In large doses, parsley essential oil can be unhealthy. However, the oil content of the leaves and the roots is so negligible that there is no need to worry about using it as a seasoning.


Quality criteria, optimal storage conditions

Fresh parsley keeps well. Especially the curly-leaf varieties can be wrapped in foil or moist paper and kept in cold storage for about 1 week. At optimal storage conditions of 0°C and high humidity, the leaves will even keep for up to 8 weeks.


The leaves can also be deep-frozen, either whole or chopped. They retain their green appearance but lose some of their seasoning strength. Drying the leaves is not recommended, because the loss of aroma is even greater.


The fresh roots keep best at 2-7°C and can be stored for several months. Dried roots should be kept in an airtight container and as cool, dry and protected from light as possible.


Presumed effect on health

Parsley was used 2000 years ago as a medicinal plant. It stimulates the production of gastric juices and is considered to be an appetizer and a digestive. In folk medicine it is used to treat flatulence and menstrual discomfort.


Parsley is also a diuretic and recommended for urinary tract ailments. Before it is used, however, pregnancy, kidney disorders and oedema should be precluded, and there must be sufficient intake of fluids.


Topically, parsley was used earlier for injuries, bruises and insect bites.


Form of consumption, use, processing, practical tips for preparation

Parsley leaves are best used fresh. However, they are also sold dried or freeze-dried, whole, rubbed or cut. Deep-frozen cut leaves are available as well.


Along with chives, parsley is the herb most used in European cooking. The finely chopped leaves and stems are added to almost all hearty dishes: soups, sauces, broths, meat and fish dishes, vegetables, boiled potatoes, casseroles and salads.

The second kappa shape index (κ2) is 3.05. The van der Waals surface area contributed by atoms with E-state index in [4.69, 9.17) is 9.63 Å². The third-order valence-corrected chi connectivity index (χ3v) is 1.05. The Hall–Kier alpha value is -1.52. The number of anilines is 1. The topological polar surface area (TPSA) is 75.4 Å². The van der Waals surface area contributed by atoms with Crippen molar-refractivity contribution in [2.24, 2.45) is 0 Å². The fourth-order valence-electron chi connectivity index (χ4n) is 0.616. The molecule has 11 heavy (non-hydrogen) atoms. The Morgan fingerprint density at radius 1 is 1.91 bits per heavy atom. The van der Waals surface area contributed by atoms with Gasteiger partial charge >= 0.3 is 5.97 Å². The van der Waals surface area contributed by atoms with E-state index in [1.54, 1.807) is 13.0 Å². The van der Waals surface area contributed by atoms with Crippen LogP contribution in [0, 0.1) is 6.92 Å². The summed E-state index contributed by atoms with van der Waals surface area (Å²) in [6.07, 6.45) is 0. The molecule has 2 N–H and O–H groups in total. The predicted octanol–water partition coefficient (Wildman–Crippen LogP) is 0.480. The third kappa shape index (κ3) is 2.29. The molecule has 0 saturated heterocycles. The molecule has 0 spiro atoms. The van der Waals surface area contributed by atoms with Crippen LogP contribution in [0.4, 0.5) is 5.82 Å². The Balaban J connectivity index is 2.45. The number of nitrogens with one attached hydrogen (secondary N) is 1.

Parsley leaves taste good with cheese, curd cheese, eggs, potato, rice and noodle dishes, or simply on buttered bread. Likewise, the leaves can be fried or deep-fried. The curly-leaf varieties in particular are popular for decorating cold platters, salads and stews.


Parsley roots go well with soups and stews. They are sold together with carrots, celeriac and leeks as so-called soup greens. Herb mixtures for soups frequently contain dried parsley roots.

Parsley essential oil is used in the perfume industry.


Seasoning tip

Particularly the curly varieties should be added to food just before it is served, while fresh flat leaves are more flavourful and are often cooked with food. The dried leaves may also be cooked briefly.


Parsley enhances the aroma of other seasonings. It harmonizes especially well with dill, chives, garden cress, chervil, borage, garlic and pepper. It also goes well with basil, rosemary, tarragon, marjoram, oregano, bay leaf and mint.



Flat-leaf parsley can easily be confused with poisonous fool's parsley (Aethusa cynapium) or with the leaves of poison hemlock (Conium maculatum). If you rub the leaves you will note the difference: the two poisonous look-alikes have an unpleasant smell that is not characteristic of parsley.


Parsley roots are sometimes mistaken for parsnips.